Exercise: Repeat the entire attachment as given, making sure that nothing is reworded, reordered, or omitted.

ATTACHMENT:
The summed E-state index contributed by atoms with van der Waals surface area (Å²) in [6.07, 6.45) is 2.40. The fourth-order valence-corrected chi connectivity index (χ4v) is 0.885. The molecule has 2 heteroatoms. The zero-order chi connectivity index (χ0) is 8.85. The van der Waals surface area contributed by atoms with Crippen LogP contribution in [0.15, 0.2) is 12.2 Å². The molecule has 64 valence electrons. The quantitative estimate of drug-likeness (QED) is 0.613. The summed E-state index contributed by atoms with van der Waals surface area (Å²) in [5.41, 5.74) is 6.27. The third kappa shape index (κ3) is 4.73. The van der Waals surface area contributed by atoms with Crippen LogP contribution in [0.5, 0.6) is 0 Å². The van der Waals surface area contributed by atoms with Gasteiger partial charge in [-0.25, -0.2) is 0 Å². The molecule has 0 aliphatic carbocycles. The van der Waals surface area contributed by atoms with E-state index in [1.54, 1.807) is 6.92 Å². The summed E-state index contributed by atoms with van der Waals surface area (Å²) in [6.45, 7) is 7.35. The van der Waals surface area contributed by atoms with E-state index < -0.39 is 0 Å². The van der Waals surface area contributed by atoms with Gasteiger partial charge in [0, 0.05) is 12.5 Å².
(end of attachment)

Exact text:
The summed E-state index contributed by atoms with van der Waals surface area (Å²) in [6.07, 6.45) is 2.40. The fourth-order valence-corrected chi connectivity index (χ4v) is 0.885. The molecule has 2 heteroatoms. The zero-order chi connectivity index (χ0) is 8.85. The van der Waals surface area contributed by atoms with Crippen LogP contribution in [0.15, 0.2) is 12.2 Å². The molecule has 64 valence electrons. The quantitative estimate of drug-likeness (QED) is 0.613. The summed E-state index contributed by atoms with van der Waals surface area (Å²) in [5.41, 5.74) is 6.27. The third kappa shape index (κ3) is 4.73. The van der Waals surface area contributed by atoms with Crippen LogP contribution in [0.5, 0.6) is 0 Å². The van der Waals surface area contributed by atoms with Gasteiger partial charge in [-0.25, -0.2) is 0 Å². The molecule has 0 aliphatic carbocycles. The van der Waals surface area contributed by atoms with E-state index in [1.54, 1.807) is 6.92 Å². The summed E-state index contributed by atoms with van der Waals surface area (Å²) in [6.45, 7) is 7.35. The van der Waals surface area contributed by atoms with E-state index < -0.39 is 0 Å². The van der Waals surface area contributed by atoms with Gasteiger partial charge in [0, 0.05) is 12.5 Å².